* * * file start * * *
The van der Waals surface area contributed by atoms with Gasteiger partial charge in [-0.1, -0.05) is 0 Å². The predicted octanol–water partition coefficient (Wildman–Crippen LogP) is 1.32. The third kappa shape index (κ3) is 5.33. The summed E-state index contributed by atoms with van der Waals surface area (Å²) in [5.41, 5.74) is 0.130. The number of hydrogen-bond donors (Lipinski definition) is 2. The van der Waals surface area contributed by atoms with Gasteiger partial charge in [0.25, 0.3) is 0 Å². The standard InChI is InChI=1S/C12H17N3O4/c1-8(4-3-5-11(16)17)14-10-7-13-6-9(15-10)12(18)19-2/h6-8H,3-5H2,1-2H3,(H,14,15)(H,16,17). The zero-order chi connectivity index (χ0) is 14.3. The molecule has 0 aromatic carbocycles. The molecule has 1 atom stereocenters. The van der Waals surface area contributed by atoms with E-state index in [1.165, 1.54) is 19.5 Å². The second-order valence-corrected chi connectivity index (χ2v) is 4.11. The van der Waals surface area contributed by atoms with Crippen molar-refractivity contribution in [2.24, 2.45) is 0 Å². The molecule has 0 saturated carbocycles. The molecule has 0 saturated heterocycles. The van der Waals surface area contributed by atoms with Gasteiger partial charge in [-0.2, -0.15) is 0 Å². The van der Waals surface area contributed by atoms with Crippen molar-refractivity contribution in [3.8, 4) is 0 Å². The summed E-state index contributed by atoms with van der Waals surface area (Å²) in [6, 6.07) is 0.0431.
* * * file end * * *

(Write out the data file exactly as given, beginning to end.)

The van der Waals surface area contributed by atoms with Gasteiger partial charge in [-0.1, -0.05) is 0 Å². The predicted octanol–water partition coefficient (Wildman–Crippen LogP) is 1.32. The third kappa shape index (κ3) is 5.33. The summed E-state index contributed by atoms with van der Waals surface area (Å²) in [5.41, 5.74) is 0.130. The number of hydrogen-bond donors (Lipinski definition) is 2. The van der Waals surface area contributed by atoms with Gasteiger partial charge in [0.25, 0.3) is 0 Å². The standard InChI is InChI=1S/C12H17N3O4/c1-8(4-3-5-11(16)17)14-10-7-13-6-9(15-10)12(18)19-2/h6-8H,3-5H2,1-2H3,(H,14,15)(H,16,17). The zero-order chi connectivity index (χ0) is 14.3. The molecule has 0 aromatic carbocycles. The molecule has 1 atom stereocenters. The van der Waals surface area contributed by atoms with E-state index in [1.165, 1.54) is 19.5 Å². The second-order valence-corrected chi connectivity index (χ2v) is 4.11. The van der Waals surface area contributed by atoms with Crippen molar-refractivity contribution in [2.24, 2.45) is 0 Å². The molecule has 0 saturated carbocycles. The molecule has 0 saturated heterocycles. The van der Waals surface area contributed by atoms with Gasteiger partial charge in [-0.2, -0.15) is 0 Å². The van der Waals surface area contributed by atoms with Crippen molar-refractivity contribution in [3.8, 4) is 0 Å². The summed E-state index contributed by atoms with van der Waals surface area (Å²) in [6, 6.07) is 0.0431.